It is a big year for Pinterest: now that it's fully launched its ad format, it's making a big push to get advertisers to embrace its "Promoted Pins."
At the Code/Media conference Joanne Bradford, head of partnerships for Pinterest, sat down to talk about her strategy to build the company's nascent business model. Her key selling point for Pinterest ads: Brands have achieved 30 percent free impressions – or what's called "earned media," and another 5 percent more in the month following the end of the campaign.
What's promising for Pinterest's business potential: two-thirds of all content on Pinterest is from businesses, and people seem to like that content – the platform has more than 30 billion Pins on more than 750 million boards.
"It's an exciting year, I think that companies are really starting to adopt the Pin-it button, that you're finding better content on Pinterest, that people are creating content for Pinterest, businesses are really engaging w/ how to create pins," said Bradford.
"It's really a new ad format, much like when Google started key-words, people didn't know how to make a great keyword ad. We think just because we have a visual, a really great description and then an actionable URL on every Pin; that we're teaching people how to do that – it's going to be a big year for businesses and consumers," she added. One way the company's educating brands is with a "Pinstitute" program to educate brands, which launches in two weeks.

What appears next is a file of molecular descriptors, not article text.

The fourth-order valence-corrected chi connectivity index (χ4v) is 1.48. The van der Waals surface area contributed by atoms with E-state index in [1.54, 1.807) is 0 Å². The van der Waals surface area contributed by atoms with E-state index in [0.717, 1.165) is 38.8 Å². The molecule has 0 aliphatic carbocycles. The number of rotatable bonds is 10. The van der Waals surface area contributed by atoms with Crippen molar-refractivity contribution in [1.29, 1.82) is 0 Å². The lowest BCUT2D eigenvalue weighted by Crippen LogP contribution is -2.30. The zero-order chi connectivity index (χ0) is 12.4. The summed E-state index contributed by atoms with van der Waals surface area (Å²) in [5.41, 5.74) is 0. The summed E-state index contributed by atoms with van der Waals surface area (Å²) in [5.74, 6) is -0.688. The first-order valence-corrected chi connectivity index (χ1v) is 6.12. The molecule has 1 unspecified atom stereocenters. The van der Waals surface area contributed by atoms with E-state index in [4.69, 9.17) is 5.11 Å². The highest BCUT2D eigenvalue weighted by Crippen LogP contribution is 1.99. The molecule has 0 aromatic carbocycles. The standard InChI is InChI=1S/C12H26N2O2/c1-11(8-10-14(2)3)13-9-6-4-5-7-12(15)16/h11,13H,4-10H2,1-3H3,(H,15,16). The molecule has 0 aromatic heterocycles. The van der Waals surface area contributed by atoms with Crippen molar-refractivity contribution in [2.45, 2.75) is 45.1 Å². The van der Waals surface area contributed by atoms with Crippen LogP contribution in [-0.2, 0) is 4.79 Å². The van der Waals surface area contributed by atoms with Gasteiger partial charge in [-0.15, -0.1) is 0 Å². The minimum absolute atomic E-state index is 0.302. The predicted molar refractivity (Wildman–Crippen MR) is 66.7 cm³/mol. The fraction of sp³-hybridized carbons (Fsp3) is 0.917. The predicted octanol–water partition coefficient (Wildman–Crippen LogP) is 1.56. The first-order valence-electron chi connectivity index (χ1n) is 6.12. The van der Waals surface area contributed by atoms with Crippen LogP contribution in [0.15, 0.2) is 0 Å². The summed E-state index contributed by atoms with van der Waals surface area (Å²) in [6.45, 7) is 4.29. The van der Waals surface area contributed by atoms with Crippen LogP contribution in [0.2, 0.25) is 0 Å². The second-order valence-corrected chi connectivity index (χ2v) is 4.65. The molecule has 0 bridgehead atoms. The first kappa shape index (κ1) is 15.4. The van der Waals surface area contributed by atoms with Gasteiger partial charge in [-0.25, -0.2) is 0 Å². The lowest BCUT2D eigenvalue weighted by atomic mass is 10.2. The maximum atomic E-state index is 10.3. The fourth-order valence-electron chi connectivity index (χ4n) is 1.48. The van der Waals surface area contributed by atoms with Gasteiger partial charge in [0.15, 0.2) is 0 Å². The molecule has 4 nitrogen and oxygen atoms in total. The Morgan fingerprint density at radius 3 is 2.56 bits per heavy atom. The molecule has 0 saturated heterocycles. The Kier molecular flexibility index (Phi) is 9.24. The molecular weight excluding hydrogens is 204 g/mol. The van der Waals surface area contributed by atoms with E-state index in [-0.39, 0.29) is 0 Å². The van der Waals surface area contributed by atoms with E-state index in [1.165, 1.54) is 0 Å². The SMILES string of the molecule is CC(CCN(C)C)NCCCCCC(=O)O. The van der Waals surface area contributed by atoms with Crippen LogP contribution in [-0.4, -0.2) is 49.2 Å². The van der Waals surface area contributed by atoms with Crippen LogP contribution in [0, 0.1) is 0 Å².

In addition to that new ad format, which was made fully available at the beginning of the year, Pinterest is testing another ad format – a cost-per-click auction-based product. Just last week it announced a new tool for publishers to allow people to install apps – for say Gilt or Neiman Marcus – without leaving Pinterest. And this year it's widely expected to launch a 'buy button,' to allow people to make purchases without leaving Pinterest platform.
Bradford wouldn't comment on plans for a "buy button," or an eventual IPO. But she did say that the way people naturally behave on Pinterest sets it up for massive growth.
"What we've found with the Pinterest launch of ads, is that people actually like ads and save them. Think about it like pages being torn out of a magazine and saved somewhere," said Bradford.
"And advertisers got 30 percent free media with their campaigns just on an earned basis, from passing it around, it'd be like I gave you a page of a magazine and you gave it to more people," she added.
Correction: An earlier version of this story misstated the duration of the "Pinstitute" program.